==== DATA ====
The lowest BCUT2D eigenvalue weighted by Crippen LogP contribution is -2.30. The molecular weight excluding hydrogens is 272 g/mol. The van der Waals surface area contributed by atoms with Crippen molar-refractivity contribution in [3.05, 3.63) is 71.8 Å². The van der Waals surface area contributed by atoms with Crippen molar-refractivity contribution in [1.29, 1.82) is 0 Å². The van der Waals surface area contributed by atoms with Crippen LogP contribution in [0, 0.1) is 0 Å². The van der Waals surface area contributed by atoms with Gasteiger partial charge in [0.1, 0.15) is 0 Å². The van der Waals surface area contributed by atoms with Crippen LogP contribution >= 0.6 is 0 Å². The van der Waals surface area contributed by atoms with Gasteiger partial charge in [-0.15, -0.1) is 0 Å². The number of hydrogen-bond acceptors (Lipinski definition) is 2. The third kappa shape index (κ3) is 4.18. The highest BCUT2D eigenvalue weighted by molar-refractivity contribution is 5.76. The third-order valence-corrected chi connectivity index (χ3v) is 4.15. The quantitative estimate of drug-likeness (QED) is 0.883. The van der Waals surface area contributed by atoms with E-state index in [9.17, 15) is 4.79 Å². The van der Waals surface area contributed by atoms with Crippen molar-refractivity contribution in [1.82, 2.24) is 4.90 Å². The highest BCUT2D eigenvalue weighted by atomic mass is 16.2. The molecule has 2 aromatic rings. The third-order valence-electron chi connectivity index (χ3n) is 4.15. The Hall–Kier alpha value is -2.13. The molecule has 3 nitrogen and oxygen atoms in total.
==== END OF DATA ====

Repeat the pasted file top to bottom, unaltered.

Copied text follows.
The lowest BCUT2D eigenvalue weighted by Crippen LogP contribution is -2.30. The molecular weight excluding hydrogens is 272 g/mol. The van der Waals surface area contributed by atoms with Crippen molar-refractivity contribution in [3.05, 3.63) is 71.8 Å². The van der Waals surface area contributed by atoms with Crippen molar-refractivity contribution in [1.29, 1.82) is 0 Å². The van der Waals surface area contributed by atoms with Crippen LogP contribution in [0, 0.1) is 0 Å². The van der Waals surface area contributed by atoms with Gasteiger partial charge in [0.1, 0.15) is 0 Å². The van der Waals surface area contributed by atoms with Crippen LogP contribution >= 0.6 is 0 Å². The van der Waals surface area contributed by atoms with Gasteiger partial charge in [-0.15, -0.1) is 0 Å². The number of hydrogen-bond acceptors (Lipinski definition) is 2. The third kappa shape index (κ3) is 4.18. The highest BCUT2D eigenvalue weighted by molar-refractivity contribution is 5.76. The third-order valence-corrected chi connectivity index (χ3v) is 4.15. The quantitative estimate of drug-likeness (QED) is 0.883. The van der Waals surface area contributed by atoms with E-state index in [9.17, 15) is 4.79 Å². The van der Waals surface area contributed by atoms with Crippen molar-refractivity contribution in [1.82, 2.24) is 4.90 Å². The highest BCUT2D eigenvalue weighted by atomic mass is 16.2. The molecule has 2 aromatic rings. The third-order valence-electron chi connectivity index (χ3n) is 4.15. The Hall–Kier alpha value is -2.13. The molecule has 3 nitrogen and oxygen atoms in total.